Acting Business Editor for the NZ Herald

Olympic Sky TV injunction bid decision to be released today

Great Britain's team ride to win gold in the men's team sprint finals at the Olympics in Rio de Janeiro. Photo / AP
Great Britain's team ride to win gold in the men's team sprint finals at the Olympics in Rio de Janeiro. Photo / AP

A High Court judge will release his decision this afternoon on Sky Television's injunction bid against Fairfax over the media company's use of Olympic video clips.

Court staff have told the Herald that Justice John Fogarty will deliver his ruling at 2:15pm.

Yesterday, Fairfax questioned if Sky had the legal grounds to bring the action. Fairfax's lawyer, David Goddard QC, told the High Court at Auckland that Sky didn't have an exclusive licence for the event under New Zealand's copyright law.

That law, Goddard said, defined an exclusive licence as one that excludes all other persons (including the copyright holder) from exercising rights to something.

Sky's broadcast agreement with the International Olympic Committee, however, still gave the global body rights within New Zealand.

Fairfax opposed Sky's attempt to get an interim injunction, which is aimed at stopping the way the media company is using Olympic Games video clips on its website stuff.co.nz.

Goddard argued Fairfax's use of the video was within the fair dealing terms of this country's copyright laws that make exceptions for the reporting of current events.

Sky, which had paid large amounts for its broadcast rights, would have been aware of those fair dealing rules when negotiating for them, Goddard said.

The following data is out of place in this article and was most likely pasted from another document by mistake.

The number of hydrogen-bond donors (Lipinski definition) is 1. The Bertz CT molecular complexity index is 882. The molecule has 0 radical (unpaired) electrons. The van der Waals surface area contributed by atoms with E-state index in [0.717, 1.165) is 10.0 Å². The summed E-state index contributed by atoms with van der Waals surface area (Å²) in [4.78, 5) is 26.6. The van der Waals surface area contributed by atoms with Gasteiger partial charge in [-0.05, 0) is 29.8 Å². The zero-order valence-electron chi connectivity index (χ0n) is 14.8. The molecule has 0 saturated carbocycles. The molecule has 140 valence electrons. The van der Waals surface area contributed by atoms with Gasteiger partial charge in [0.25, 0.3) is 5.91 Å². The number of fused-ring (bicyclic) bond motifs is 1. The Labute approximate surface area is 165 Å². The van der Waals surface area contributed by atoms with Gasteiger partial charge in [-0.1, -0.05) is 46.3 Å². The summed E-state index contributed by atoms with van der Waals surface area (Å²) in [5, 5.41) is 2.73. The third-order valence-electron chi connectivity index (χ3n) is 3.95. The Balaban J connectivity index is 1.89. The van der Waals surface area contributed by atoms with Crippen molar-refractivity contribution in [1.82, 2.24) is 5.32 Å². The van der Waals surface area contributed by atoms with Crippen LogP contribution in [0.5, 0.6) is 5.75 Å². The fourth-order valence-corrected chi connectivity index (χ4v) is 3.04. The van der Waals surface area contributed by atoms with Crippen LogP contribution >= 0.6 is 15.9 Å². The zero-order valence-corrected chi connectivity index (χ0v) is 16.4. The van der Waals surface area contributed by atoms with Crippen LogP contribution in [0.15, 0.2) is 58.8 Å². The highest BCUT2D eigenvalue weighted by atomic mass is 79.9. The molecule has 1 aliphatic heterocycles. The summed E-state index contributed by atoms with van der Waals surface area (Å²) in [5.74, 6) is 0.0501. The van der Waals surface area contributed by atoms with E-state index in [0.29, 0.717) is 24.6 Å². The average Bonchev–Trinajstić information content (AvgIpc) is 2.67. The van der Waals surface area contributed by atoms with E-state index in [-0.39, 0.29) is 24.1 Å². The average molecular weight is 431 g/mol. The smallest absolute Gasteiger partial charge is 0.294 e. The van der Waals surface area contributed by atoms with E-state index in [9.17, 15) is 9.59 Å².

Sky was seeking orders that Fairfax limit its use to two minutes of footage each day but had agreements with some news organisations like TVNZ that they use six minutes, he told Justice John Fogarty.

We say the way in which Fairfax has taken our footage and used it in the way they have is not reporting for the purpose of current events, it is essentially for entertainment.
Sky TV lawyer Julian Miles

Only on one occasion had Fairfax used more than six minutes per day.

"It would be difficult to describe any of this as outrageous," Goddard said. While Sky had described Fairfax as an "outlier" compared with how other media had used its footage, Goddard described his client's actions as "orthodox".

"We have to ask what is fair dealing now within current media environment?" Goddard said.

Fairfax wants Justice Fogarty to reject the injunction bid and for the dispute to be argued at a full trial.

Goddard said that if Sky got its injunction the case would not go any further. It was better that the injunction be refused and that the fight go to a full trial where the all facts are presented.

Sky Television argued on Wednesday that Fairfax's use of Olympic footage directly competes with its own broadcasts and that it needed an injunction to ensure its copyright "was not eaten away and undermined".

"We say the way in which Fairfax has taken our footage and used it in the way they have is not reporting for the purpose of current events, it is essentially for entertainment," Sky's lawyer Julian Miles QC said.

- NZ Herald

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